The California ARkStorm: A Generational Tribulation



Megafloods in California pose a devastating threat.

Noelle Wu, Photojournalist

These past 2 weeks have flooded us with uprisen chaos of storm and destruction stretching across California – literally. Various areas of  Orange County, Los Angeles County, San Diego, the San Francisco Bay area, and other coastal communities dealt with flooded streets and heavy downpour, all due to a single storm that revisits California every generation: the ARkStorm. ARk stands for “an atmospheric river (“AR”) that carries precipitation levels expected to occur once every 1,000 years (“k”).” A month’s worth of rain, fed by a conveyor belt of tropical moisture, drops up to 10 feet of water on California in an ARkStorm scenario. The ARkStorm gathers heat and moisture from the tropical Pacific, generating a succession of atmospheric rivers of hurricane-like strength that crash against the West Coast over the course of several weeks. 

While this storm was novel to many, the ARkStorm has actually historically caused severe damage.  The Great Flood of 1861-1862 was the single greatest flood in California, Nevada, and Oregon’s documented history. The destruction was so severe that it cost 100 million dollars in property damage and took about 4,000 lives. The 43-day atmospheric-river storm even bankrupted California as it suffered the heaviest brunt of the catastrophe. Moreover, state employees were unable to be paid for 18 months, and because the storm wiped out 25% of the state’s cattle, inflation caused the price of eggs to rise to 3 dollars per dozen, which is equivalent to 79 modern dollars. 

California has seen more than its fair share of prolonged drought, water shortages, and extreme wildfires in recent years. Consequently, many have assumed the solution is one that is not out of reach: the megafloods. Water management authorities in California are scrambling to collect as much overflow as possible from the state’s weeks-long atmospheric river storms in an effort to ease water supply worries caused by the current extreme drought. While the constant rainfall has aided the augmented reservoirs, it has not been sufficient to end the state’s worst drought in 1,200 years, which has impacted agricultural and grocery costs. “Just because we’ve had this rain doesn’t mean we’ve eliminated the drought,” said Cindy Palmer with the National Weather Service’s San Francisco Bay area office. Although the elimination of the drought is not in view, the rain has alleviated much of the state as 71% of the state was in “severe to extreme drought conditions” prior to the storms, but now that number has fallen to 46%.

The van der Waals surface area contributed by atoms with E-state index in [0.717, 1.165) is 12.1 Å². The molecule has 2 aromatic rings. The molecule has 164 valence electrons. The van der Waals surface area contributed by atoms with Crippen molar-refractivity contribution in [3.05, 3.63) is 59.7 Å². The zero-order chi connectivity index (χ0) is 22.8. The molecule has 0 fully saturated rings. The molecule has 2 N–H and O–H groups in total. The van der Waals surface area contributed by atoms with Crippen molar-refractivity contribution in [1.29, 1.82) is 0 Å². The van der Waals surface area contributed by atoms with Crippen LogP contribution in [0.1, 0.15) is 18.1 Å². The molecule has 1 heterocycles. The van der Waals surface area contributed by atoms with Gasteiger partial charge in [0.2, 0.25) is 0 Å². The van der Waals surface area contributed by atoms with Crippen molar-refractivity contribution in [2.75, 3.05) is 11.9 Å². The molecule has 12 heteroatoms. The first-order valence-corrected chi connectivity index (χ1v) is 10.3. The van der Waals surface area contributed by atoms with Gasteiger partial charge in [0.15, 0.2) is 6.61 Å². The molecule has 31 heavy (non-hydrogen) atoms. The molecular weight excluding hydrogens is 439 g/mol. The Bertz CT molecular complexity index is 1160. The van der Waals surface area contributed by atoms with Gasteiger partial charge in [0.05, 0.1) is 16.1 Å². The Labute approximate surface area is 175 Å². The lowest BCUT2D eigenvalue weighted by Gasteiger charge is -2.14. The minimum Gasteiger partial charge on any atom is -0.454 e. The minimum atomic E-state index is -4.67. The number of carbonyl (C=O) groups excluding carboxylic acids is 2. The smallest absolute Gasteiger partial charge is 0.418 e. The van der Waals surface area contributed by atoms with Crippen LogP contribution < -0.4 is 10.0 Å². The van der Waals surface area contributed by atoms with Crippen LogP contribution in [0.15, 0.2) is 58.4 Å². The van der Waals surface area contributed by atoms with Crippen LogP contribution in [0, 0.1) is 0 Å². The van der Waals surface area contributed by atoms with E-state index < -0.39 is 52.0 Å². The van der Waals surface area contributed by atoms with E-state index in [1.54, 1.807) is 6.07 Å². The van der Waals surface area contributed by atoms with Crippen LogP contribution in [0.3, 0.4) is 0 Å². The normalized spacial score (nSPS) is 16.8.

“These storms will probably look worse in the future because of how terribly we treat our environment.””

— Lauren Kam (9)

The attention of California has been drastically caught by floods instead of droughts. Future ARkStorms are bound to happen; in fact, the likelihood of this massive atmospheric river storm is a certain visitor planning to return every generation. Climate change has even been an impactful factor added into the ARkStorm likelihood equation. The elemental phenomena has already caused extreme precipitation in California, and evidence suggests the enhancement of these megastorms in the future. Lauren Kam (9) speculates, “These storms will probably look worse in the future because of how terribly we treat our environment.”

To combat these megastorms, flood control reservoirs are already in the planning to reduce the effects of the atmospheric river storms.